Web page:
[dmarc-discuss] How does *this* mailing list interact with dmarc?

Brian Corrigan bcorrigan at majorleaguegaming.com
Fri Jun 22 12:07:18 PDT 2012


I get it, but really, this is an implementation issue for basically
every "average joe" user.  For instance, every single company that
uses google apps and has a single user that subscribes to a mailman
mailing list wouldn't be able to put their domain into reject mode.

I get the issues, but tech aside, its frustrating that we can't work
around this somehow.  Its going to prohibit widespread deployment of
DMARC.

Just speaking personally, phishing is a really expensive problem for
us.  (I understand this is exponentially more expensive for most of
you).  I guess we can split up our mail domains, but most companies
won't do this.

I'm a huge fan of the spec, I would love to see be a part of everyones
mail deployment.  It would be great if we could fix this.
Particularly if the spec has enough room to be extended to cover the
issue.  Why not at least make it *possible* to address this?


On Fri, Jun 22, 2012 at 2:50 PM, Franck Martin <fmartin at linkedin.com> wrote:
> A lot of people have split their domain. We have not.
>
> But also I noticed in large organizations, people tend to use a persona/genericl domain to subscribe to mailing lists than to use their company domain, like you do Al.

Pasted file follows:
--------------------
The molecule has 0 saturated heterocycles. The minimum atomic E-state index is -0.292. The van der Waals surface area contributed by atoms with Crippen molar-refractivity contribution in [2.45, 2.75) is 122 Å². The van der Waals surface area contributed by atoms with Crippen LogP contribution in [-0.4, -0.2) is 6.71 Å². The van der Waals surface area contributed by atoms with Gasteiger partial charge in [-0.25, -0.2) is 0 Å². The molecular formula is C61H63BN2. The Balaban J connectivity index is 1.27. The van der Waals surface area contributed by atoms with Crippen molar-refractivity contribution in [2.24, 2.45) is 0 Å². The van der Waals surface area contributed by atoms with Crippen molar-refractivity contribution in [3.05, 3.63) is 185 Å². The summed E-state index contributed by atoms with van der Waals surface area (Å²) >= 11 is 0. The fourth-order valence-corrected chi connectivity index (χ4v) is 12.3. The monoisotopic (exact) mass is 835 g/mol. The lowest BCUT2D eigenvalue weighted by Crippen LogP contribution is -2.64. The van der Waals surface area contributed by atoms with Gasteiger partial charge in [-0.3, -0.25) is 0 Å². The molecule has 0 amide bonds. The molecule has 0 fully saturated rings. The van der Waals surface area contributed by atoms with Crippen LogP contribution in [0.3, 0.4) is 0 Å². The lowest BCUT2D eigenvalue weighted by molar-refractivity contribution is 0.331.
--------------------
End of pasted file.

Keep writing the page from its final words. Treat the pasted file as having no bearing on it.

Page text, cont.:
>
> So there is really no issue... :P
> ________________________________________
> From: dmarc-discuss-bounces at blackops.org [dmarc-discuss-bounces at blackops.org] on behalf of Brian Corrigan [bcorrigan at majorleaguegaming.com]
> Sent: Friday, June 22, 2012 11:40 AM
> To: Al Iverson
> Cc: <dmarc-discuss at dmarc.org>
> Subject: Re: [dmarc-discuss] How does *this* mailing list interact with dmarc?
>
> So it follow then that for practical reasons, companies that share a
> domain between users and transactional messages (which has got to be
> most companies) will never be able to move into quarantine or reject
> mode?
>
> I've been doing a lot of work on report parsing, and while we're
> identifying about 6 phishing scams an hour (legitimate ones, I can
> only imagine what its like for a big provider) we still don't really
> have a recourse for handling them because we share a single domain for
> all our email (and I'm sure many people are a member of a few mailing
> lists, etc.).  Am I correct?
> _______________________________________________



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